MONTREAL - A coalition of Quebec organizations is demanding a public inquiry into alleged police brutality during the province's recent student protests.
The group of 50 organizations said Tuesday that the springtime events constituted one of the greatest examples of police repression in Quebec history.
Led by the Quebec-based League of Rights and Freedoms, the coalition said the PQ government appeared receptive to an inquiry when it was in opposition and should now act.
"This police impunity needs to stop," said Nicole Filion, a co-ordinator with the group. The coalition includes a number of unions, including teachers' unions; a climate-change group; the Occupy movement; and the francophone arm of Amnesty International Canada.
"That's what stayed with us the most during the events of the spring. It's what continues to stay with us the most — as in the cases where a police officer hurts or beats someone."
The province's public safety minister, Stephane Bergeron, said he was surprised by the request. He said he had already indicated that he would examine the possibility and promised to have an answer soon.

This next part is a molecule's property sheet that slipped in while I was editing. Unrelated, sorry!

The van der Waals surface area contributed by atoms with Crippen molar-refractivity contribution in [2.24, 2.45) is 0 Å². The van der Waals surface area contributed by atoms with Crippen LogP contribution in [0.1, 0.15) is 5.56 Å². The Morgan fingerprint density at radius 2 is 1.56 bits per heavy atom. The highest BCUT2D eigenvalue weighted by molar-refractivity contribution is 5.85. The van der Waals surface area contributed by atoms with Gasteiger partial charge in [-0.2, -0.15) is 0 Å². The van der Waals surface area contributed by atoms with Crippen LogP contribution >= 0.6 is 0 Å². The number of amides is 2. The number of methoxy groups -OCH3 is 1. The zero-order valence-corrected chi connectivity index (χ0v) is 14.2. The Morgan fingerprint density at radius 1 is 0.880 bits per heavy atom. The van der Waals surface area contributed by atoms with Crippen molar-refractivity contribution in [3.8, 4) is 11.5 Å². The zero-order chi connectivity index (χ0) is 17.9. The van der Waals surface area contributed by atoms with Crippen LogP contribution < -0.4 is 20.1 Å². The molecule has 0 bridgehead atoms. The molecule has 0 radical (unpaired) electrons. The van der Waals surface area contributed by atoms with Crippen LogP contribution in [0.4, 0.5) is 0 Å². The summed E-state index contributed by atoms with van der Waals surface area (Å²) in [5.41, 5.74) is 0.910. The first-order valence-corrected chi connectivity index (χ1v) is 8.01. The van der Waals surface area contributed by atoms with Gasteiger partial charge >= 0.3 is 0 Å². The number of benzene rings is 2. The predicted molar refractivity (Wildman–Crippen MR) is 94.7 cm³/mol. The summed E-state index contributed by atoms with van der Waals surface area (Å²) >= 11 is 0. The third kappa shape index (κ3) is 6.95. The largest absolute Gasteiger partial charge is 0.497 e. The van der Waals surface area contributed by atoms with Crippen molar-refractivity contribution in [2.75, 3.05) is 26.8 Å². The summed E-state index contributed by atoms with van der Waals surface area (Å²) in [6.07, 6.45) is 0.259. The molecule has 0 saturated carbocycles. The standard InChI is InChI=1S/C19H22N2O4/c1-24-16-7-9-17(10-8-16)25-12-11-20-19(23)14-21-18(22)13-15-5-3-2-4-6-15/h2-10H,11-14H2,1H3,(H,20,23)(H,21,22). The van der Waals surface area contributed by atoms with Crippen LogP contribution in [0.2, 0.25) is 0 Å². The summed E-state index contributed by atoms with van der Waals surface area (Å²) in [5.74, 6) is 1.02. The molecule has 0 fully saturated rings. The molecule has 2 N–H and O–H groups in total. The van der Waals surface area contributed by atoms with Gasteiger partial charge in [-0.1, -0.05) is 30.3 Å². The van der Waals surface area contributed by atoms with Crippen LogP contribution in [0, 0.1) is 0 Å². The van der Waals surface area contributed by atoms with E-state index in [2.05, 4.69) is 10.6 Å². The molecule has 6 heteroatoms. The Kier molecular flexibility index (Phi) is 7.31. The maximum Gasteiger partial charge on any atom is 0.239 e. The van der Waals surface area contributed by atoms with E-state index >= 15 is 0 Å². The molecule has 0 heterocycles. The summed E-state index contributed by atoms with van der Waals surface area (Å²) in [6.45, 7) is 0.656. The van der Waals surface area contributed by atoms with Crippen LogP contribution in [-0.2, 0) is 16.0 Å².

"I'm evaluating this request that was made to me several weeks ago," Bergeron said. "I'm examining it on its merits. But, as minister of public safety, I also have a responsibility to protect the process that's already underway in terms of police ethics (investigations)."
A number of protesters were injured this spring. One student lost an eye. Hundreds were kettled, rounded up, and fined over municipal bylaw violations. Some officers were seen pepper-spraying crowds, including people who appeared to pose no physical threat.
The events took place during daily protests that, while remaining for the most part peaceful, regularly saw objects tossed at police and business windows smashed.
The anti-tuition protests drew international media attention and led to the cancellation of planned tuition hikes in the province.
Now the current PQ government must manage the competing demands of student groups — including one faction that would settled for a tuition freeze, and another that demands zero tuition.
It must also manage broader public opinion, which surveys suggest was mostly onside with the tuition increases.
The government is organizing an education summit to discuss the issue early next year. It's unclear whether the more hardline student faction will boycott the summit; some zero-tuition classroom walkouts are already planned this fall.
Quebec has the lowest university tuition in Canada and the previous government called tuition hikes the fairest way to increase post-secondary funding.
But protesters looked outside Canada's borders. They noted that some jurisdictions offer tuition-free education and they called the issue one of societal priorities.